The one-act opera Elektra, containing one of the most demanding soprano roles in the repertoire, is based on the ancient Greek myth as retold by Hugo von Hofmannsthal. The work focuses on the relationships between Elektra, Chrysothemis, and their mother Klytamnestra, and the themes of love, hate and revenge. The drama's raw emotions are exquisitely expressed in some of Strauss' finest music.
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Richard Strauss was born in Munich in 1864, the son of Franz Strauss, a brilliant horn player in the Munich court orchestra; it is, therefore, perhaps not surprising that some of the composer’s most striking writing is for the French horn. Strauss had his first piano lessons when he was four, and he produced his first composition two years later. Surprisingly he did not attend a music academy, his formal education ending instead at Munich University, where he studied philosophy and aesthetics, continuing with his musical training at the same time.
Following the first public performances of his work, he received a commission from Hans von Bülow in 1882 and two years later was appointed Bülow’s Assistant Musical Director at the Meiningen Court Orchestra. It was the beginning of a career in which Strauss was to conduct many of the world’s great orchestras, in addition to holding positions at opera houses in Munich, Weimar, Berlin and Vienna. While at Munich, he married the singer Pauline de Ahna, for whom he wrote many of his greatest songs.
Strauss’s legacy is to be found in his operas and his magnificent symphonic poems. Scores such as Till Eulenspiegel, Also Sprach Zarathustra, Don Juan and Ein Heldenleben demonstrate his supreme mastery of orchestration; the thoroughly modern operas Salome and Elektra, with their Freudian themes and atonal scoring, are landmarks in the development of 20th-century music, and the neo-classical Der Rosenkavalier, is one of the most popular operas of the century. Strauss spent his last years in self-imposed exile in Switzerland, waiting to be officially cleared of complicity in the Nazi regime. He died at Garmisch-Partenkirchen in 1949, shortly after his widely celebrated 85th birthday.
Andrew Stewart © 2011
Though it sounds apocryphal, here’s a true story. Around the time of the UK premiere of Elektra at Covent Garden in 1910, the Band of the Grenadier Guards played a selection from the new opera in one of their regular stints in the courtyard of Buckingham Palace. Listening upstairs, King George V sent down a note via a page to Bandmaster Williams. It read: ‘His Majesty does not know what the band has just played, but it is never to be played again’.
Despite this royal prohibition, the opera became a modern classic, and indeed remains a classic of modernism. It is perhaps hard for listeners now to understand just how modern it sounded to audiences, and even seasoned performers, in the years of its novelty. The renowned German contralto Ernestine Schumann-Heink sang the role of Clytemnestra in the very first performance of Strauss’s opera, given in Dresden in 1909 – but just the once. She refused to sing it ever again. ‘We were a set of mad women’, she later said of herself, her colleagues and the roles they had to embody.
Ironically, Strauss got it in the neck both ways, firstly from conservative listeners at the time for the disruptive coarseness and violence of his score, then later from those on the modernist wing who berated him for reneging on his progressive impulses in his subsequent scores, from Der Rosenkavalier (1911) onwards; though to be fair, his later operas are just as original in other ways, despite being written in a far more traditional harmonic idiom. Elektra remains, however, not only the most advanced large-scale score performed up till then – at that time Stravinsky’s The Rite of Spring was four years away and Schoenberg’s contemporary Erwartung fifteen from its first performance – but also Strauss’s farthest reach into a territory he would leave others to explore more fully.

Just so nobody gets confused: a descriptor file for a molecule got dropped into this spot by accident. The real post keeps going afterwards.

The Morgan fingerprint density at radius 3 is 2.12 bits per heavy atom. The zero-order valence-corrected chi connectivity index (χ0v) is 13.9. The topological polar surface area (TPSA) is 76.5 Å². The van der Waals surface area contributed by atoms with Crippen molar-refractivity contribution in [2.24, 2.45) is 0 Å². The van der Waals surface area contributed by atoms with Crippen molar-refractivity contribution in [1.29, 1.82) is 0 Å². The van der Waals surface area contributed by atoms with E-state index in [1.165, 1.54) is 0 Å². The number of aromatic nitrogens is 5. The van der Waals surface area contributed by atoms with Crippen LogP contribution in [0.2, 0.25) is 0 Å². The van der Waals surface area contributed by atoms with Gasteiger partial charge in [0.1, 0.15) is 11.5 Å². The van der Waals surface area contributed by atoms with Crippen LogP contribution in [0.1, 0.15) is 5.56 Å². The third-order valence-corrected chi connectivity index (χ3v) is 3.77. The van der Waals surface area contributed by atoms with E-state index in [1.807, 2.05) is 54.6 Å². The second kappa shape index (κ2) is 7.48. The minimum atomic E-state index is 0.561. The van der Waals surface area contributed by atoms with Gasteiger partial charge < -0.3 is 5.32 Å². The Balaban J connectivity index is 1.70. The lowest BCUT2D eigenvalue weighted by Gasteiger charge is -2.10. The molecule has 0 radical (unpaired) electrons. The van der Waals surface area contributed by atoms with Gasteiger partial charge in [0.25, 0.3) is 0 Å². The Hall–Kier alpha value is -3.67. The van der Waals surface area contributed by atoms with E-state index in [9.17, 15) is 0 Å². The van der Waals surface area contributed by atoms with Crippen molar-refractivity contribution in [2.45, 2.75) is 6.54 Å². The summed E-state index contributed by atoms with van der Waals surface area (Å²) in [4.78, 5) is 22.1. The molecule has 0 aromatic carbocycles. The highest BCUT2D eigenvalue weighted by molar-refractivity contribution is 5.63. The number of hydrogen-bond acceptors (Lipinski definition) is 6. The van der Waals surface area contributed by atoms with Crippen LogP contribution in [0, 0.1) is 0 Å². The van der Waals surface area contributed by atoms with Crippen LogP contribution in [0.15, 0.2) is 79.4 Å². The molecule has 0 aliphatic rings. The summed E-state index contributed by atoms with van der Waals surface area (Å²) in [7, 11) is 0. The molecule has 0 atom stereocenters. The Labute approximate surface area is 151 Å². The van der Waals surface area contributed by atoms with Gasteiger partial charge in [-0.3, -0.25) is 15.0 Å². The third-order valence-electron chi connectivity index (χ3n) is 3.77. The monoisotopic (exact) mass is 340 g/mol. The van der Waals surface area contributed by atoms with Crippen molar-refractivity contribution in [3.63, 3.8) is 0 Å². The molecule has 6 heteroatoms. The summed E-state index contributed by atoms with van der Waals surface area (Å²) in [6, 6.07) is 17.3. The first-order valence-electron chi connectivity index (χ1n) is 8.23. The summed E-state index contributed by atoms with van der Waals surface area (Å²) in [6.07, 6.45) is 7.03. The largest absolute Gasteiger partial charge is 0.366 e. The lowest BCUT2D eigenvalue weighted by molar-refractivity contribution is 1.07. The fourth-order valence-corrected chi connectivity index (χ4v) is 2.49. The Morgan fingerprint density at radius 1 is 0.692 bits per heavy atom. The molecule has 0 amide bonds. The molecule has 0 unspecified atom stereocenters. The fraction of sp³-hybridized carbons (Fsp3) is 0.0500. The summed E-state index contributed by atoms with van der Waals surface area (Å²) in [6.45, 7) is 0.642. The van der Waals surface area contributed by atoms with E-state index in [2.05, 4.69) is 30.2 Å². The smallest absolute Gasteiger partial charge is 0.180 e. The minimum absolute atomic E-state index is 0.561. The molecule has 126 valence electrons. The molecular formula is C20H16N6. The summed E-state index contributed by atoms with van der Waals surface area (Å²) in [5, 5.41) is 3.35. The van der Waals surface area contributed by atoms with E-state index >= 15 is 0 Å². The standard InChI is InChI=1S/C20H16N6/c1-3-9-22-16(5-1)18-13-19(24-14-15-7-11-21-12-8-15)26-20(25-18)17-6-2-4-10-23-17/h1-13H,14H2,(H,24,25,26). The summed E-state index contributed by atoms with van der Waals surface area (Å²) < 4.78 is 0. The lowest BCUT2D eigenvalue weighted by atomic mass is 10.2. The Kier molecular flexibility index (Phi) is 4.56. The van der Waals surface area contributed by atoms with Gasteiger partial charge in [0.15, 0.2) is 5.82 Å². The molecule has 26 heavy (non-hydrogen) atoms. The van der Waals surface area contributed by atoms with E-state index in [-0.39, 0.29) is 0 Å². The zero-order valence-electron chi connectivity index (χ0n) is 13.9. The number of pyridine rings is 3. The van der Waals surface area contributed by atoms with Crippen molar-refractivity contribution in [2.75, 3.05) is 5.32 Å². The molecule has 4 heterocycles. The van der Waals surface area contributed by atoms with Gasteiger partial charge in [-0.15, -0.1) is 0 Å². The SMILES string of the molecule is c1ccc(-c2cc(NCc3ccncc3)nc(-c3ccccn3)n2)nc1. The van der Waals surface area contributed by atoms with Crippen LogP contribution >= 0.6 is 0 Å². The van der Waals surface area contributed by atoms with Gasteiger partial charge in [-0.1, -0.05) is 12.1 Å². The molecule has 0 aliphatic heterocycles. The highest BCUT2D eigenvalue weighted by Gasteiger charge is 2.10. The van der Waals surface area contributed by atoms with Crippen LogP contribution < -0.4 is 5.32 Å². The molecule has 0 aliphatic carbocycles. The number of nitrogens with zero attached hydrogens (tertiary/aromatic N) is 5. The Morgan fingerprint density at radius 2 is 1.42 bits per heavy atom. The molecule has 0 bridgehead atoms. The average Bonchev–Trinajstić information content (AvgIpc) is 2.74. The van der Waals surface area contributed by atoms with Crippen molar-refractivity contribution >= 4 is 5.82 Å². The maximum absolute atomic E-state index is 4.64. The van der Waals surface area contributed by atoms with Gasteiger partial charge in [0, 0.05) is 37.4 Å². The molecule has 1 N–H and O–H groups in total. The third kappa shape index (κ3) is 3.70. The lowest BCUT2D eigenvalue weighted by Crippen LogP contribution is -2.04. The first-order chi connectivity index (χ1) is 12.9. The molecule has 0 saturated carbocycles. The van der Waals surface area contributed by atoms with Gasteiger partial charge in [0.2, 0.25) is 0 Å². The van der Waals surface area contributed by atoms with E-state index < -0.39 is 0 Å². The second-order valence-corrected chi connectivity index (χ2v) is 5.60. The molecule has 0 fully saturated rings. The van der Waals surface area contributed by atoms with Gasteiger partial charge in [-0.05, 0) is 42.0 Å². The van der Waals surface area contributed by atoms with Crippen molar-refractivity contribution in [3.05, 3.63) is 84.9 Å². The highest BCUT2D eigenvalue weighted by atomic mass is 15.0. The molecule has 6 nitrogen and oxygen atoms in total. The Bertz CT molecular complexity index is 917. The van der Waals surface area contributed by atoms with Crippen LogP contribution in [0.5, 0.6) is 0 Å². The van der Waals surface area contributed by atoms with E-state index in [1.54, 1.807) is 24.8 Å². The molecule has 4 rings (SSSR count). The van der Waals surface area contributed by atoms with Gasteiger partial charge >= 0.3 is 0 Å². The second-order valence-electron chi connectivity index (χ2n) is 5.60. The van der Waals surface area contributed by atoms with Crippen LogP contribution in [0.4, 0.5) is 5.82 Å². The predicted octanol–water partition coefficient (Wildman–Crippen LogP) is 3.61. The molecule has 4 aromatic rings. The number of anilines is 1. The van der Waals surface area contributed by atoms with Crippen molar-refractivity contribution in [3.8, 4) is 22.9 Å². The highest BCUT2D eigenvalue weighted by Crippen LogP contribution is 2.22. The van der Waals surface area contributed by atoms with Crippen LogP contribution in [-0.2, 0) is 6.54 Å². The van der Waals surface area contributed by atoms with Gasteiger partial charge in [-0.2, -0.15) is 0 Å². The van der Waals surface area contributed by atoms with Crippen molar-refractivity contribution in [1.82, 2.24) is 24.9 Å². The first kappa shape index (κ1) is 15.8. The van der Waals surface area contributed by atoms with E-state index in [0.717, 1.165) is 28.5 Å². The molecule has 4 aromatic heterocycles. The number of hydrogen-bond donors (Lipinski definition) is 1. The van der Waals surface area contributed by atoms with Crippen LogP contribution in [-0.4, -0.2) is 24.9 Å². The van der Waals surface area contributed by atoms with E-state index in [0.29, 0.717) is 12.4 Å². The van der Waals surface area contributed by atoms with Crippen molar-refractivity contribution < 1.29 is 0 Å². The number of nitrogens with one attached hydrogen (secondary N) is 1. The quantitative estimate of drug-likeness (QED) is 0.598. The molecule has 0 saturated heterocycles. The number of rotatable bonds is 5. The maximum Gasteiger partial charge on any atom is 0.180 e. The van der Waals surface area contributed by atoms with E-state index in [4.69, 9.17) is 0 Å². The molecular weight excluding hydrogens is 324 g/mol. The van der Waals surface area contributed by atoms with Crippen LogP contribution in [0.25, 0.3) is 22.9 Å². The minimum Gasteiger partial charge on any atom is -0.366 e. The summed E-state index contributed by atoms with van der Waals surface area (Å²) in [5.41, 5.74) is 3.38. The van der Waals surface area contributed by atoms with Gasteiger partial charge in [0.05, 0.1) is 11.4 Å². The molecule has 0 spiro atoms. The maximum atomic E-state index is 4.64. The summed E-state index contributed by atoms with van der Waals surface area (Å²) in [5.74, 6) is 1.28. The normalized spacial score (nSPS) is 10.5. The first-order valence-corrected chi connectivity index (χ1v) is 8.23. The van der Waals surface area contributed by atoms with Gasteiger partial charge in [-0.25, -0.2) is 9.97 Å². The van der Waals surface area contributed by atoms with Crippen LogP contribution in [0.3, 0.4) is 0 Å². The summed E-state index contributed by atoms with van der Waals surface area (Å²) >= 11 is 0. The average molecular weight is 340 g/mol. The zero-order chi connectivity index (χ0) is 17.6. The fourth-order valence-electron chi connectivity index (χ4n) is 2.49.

He wrote it like that, of course, because the subject matter demanded it; later on he would interest himself in different subjects, which required different musical treatments. No one has ever suggested that Strauss’s modernism here is in any way inappropriate, nor, indeed, untimely.
Strauss had entered upon similar terrain already, in the strikingly different Salome, drawn from Oscar Wilde’s play (itself banned at the time in the UK by the Lord Chamberlain). Produced in Dresden three years earlier than Elektra, Salome actually sounds very different – Strauss defined its colour-scheme as ‘purple and violet’, as compared with Elektra’s ‘night and light, or black and bright’ – but nevertheless also charted new and strikingly original harmonic and orchestral territory as a means of exploring psychological and sexual states hitherto kept discreetly off the stage, if acknowledged at all. The differences between Salome and Elektra are ultimately far greater than their similarities, but the second opera can be said to continue along a path that Salome opened up. Both horrified their original audiences as well as exciting them. In good performances, both still do.
But there was far more than a cynical desire to cause a high-profile scandal in Strauss’s attention to such subjects; just as the scores themselves are anything but mere collections of musical shock-tactics. Both works, where appropriate, are intensely lyrical. And both represent highly personal artistic reactions to ideas and images that were current at the time.
In Salome, Strauss himself cut down the libretto from a German translation of Oscar Wilde’s play by Hedwig Lachmann; he had seen the play in Berlin in 1903 and become fascinated by it. In the case of Elektra, he worked from a version of the ancient drama by Sophocles made by the distinguished Austrian writer Hugo von Hofmannsthal. So pleased were both he and Hofmannsthal with the artistic results that the two then entered upon an artistic collaboration on a total of five further operas that ended only with Hofmannsthal’s sudden death in 1929.